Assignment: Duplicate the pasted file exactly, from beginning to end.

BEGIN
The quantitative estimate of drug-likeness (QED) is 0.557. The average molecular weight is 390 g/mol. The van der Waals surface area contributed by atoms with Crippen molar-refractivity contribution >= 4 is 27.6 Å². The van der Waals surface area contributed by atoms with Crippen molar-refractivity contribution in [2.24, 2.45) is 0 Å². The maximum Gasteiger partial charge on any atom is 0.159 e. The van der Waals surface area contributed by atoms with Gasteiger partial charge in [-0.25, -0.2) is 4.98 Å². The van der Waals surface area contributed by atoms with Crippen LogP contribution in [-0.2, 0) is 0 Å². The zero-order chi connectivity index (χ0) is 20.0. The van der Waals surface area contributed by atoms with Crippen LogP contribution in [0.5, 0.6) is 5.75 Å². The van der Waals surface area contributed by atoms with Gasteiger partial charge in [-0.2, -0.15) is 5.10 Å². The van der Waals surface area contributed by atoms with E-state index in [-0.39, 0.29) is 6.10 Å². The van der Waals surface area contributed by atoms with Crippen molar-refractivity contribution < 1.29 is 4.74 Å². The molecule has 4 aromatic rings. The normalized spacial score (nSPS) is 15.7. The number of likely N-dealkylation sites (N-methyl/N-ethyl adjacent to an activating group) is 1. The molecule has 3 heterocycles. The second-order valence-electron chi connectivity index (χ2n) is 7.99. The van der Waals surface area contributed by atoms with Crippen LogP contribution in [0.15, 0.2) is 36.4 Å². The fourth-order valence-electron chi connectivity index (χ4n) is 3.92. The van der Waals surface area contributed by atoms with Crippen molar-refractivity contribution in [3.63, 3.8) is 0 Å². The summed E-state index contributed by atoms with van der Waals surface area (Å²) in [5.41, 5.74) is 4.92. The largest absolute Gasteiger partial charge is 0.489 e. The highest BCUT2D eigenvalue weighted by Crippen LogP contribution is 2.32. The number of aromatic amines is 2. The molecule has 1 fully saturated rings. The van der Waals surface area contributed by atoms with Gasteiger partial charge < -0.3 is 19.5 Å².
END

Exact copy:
The quantitative estimate of drug-likeness (QED) is 0.557. The average molecular weight is 390 g/mol. The van der Waals surface area contributed by atoms with Crippen molar-refractivity contribution >= 4 is 27.6 Å². The van der Waals surface area contributed by atoms with Crippen molar-refractivity contribution in [2.24, 2.45) is 0 Å². The maximum Gasteiger partial charge on any atom is 0.159 e. The van der Waals surface area contributed by atoms with Gasteiger partial charge in [-0.25, -0.2) is 4.98 Å². The van der Waals surface area contributed by atoms with Crippen LogP contribution in [-0.2, 0) is 0 Å². The zero-order chi connectivity index (χ0) is 20.0. The van der Waals surface area contributed by atoms with Crippen LogP contribution in [0.5, 0.6) is 5.75 Å². The van der Waals surface area contributed by atoms with Gasteiger partial charge in [-0.2, -0.15) is 5.10 Å². The van der Waals surface area contributed by atoms with E-state index in [-0.39, 0.29) is 6.10 Å². The van der Waals surface area contributed by atoms with Crippen molar-refractivity contribution < 1.29 is 4.74 Å². The molecule has 4 aromatic rings. The normalized spacial score (nSPS) is 15.7. The number of likely N-dealkylation sites (N-methyl/N-ethyl adjacent to an activating group) is 1. The molecule has 3 heterocycles. The second-order valence-electron chi connectivity index (χ2n) is 7.99. The van der Waals surface area contributed by atoms with Crippen LogP contribution in [0.15, 0.2) is 36.4 Å². The fourth-order valence-electron chi connectivity index (χ4n) is 3.92. The van der Waals surface area contributed by atoms with Crippen molar-refractivity contribution in [3.63, 3.8) is 0 Å². The summed E-state index contributed by atoms with van der Waals surface area (Å²) in [5.41, 5.74) is 4.92. The largest absolute Gasteiger partial charge is 0.489 e. The highest BCUT2D eigenvalue weighted by Crippen LogP contribution is 2.32. The number of aromatic amines is 2. The molecule has 1 fully saturated rings. The van der Waals surface area contributed by atoms with Gasteiger partial charge < -0.3 is 19.5 Å².